After the sunrise we packed our 12 pound, what-a-drag, rental tent and began our 3-hour stroll towards Torre, hoping to see this bad boy out and free of clouds too. Coming out of the valley after a windy lunch near Madre Lake, we set our eyes upon a striking site. Cerro Torre boys and girls. It was better than the pics the Germans had shown us. A magnificently thin, tan-orangeish granite tower rising from a glacial floor with a pitch on the north side that was nearly straight up and down. We were still an hours walk from the viewpoint and our postcard pics, but we had confidence we'd see Mr. Torre still playing in the sun when we arrived at the campground, near the viewpoint. We'll the weather didn´t hold at the peaks altitude and we never saw Mr. Torre again. We both got some distant shots, but not as good as the Germans. We awoke at sunrise to see if the clouds had settled, but the cloud above the infamous mushroom ice-cap (the disputed peak of the Cerro Torre) only grew worse, entirely covering the breadth and scope of the range. Jas and I played Rumi throughout the morning and afternoon at our riverside campsite, checking to see if Torre was available for viewing at each shuffle. We left around four that afternoon saddened by the fact that we missed Cerro Torre up close, but we will get the Germans pictures, as Bjoern is in contact with the Americans.

Our hiking loop conveniently brought us back to town where we caught a bus at midnight heading for Bariloche in the southern part of the Lake District or northern Patagonia. The nice little bus tour to Bariloche was a 33-hr bus ride. I know, what were we thinking? We'll, we were short on cash because the ATMs were short on cash in Calafaté so we purchased our tickets with a card. Jas and I somehow thought the girl behind the window said Trece (13) instead of Treinta (30) and that was that. We tried to change the ticket after we ran into one of our acquaintances, the Belgium guy, who said 'there is no way it is only 13 hours to Bariloche'. We had a slight panic and figured we could change it, but we couldn't. So we are in Bariloche now. I am very happy as I fished all day yesterday at Boce de Rio Limay (mouth of the Limay River). I had very low catch rates, a few rainbows and a few small browns (the massive browns emigration to the ocean is about to occur), but the river was beautiful and this is just the beginning of a two and a half week, self-guided flyfishing trip.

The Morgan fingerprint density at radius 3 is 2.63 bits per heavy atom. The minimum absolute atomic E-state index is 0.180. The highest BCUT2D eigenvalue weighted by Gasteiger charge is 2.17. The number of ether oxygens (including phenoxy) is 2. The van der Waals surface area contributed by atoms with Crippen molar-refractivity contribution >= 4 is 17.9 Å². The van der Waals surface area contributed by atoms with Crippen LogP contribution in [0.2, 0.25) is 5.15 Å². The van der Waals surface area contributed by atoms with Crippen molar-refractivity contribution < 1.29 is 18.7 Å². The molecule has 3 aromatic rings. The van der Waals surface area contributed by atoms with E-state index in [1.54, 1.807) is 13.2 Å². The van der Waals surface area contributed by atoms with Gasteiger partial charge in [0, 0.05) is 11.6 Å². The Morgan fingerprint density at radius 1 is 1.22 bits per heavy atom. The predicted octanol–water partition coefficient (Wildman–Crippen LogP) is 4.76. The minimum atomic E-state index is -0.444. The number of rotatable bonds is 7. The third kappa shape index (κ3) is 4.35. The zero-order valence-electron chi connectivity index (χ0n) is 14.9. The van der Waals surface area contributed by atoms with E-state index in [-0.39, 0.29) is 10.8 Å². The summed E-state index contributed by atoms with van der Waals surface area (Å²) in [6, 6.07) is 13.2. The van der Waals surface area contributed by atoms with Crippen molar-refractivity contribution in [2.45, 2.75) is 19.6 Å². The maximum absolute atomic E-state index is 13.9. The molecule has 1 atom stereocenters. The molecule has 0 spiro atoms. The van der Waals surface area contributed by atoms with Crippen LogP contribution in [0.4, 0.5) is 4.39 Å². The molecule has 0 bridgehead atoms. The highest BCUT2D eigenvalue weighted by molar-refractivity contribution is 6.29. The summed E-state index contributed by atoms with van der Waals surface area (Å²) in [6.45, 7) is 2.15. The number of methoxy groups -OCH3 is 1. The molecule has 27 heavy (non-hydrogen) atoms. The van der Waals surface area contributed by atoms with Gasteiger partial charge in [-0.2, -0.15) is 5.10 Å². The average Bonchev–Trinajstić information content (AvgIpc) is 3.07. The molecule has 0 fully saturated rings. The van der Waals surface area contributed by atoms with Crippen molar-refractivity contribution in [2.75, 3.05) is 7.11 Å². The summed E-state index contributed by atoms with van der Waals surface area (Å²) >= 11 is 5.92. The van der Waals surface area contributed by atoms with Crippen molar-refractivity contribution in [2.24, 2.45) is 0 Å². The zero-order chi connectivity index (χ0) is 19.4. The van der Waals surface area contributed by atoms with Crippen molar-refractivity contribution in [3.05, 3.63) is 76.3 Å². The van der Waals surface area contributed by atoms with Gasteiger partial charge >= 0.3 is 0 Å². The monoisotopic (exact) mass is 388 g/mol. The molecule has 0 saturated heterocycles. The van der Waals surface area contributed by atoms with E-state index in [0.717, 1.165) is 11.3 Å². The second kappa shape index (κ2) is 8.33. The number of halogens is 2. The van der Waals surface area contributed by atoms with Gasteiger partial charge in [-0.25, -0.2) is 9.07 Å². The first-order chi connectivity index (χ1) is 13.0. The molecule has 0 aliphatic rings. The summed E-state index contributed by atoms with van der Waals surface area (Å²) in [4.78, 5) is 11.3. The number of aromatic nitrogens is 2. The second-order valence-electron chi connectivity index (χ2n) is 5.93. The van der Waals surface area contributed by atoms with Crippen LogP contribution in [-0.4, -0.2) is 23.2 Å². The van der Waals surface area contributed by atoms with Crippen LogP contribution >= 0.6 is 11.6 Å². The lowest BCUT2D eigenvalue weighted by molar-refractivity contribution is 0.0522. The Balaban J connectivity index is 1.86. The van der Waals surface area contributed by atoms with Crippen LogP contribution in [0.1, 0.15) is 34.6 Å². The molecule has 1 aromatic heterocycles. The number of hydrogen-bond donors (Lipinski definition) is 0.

We are headed north to San Martin´ and Junin de Los Andes where there are about five rivers I want to hit between the two towns. I won't be fishing every day, probably every other day. Jass´ sister Camille is arriving into town on her birthday tonight and we look forward to enjoying the two weeks she'll be here with us.

This post is a bit late as Camille arrived safe and sound. We enjoyed Bariloche together and had a nice birthday dinner with Camille. We are actually in San Martin' right now. Jas will talk of Bariloche and here soon...the chocolate factories of the Lake District, and I will discuss my fishing prowess here in San Martin', which I am sure y'all can't wait to hear (I slayed 'em here in San Martin'....all dry flies).

We'll, we are headed to some hot springs, just on the outskirts of town, for the day and a short hike within Parque Nacional Lanin.

Until Junin...trout dreams and goodnight,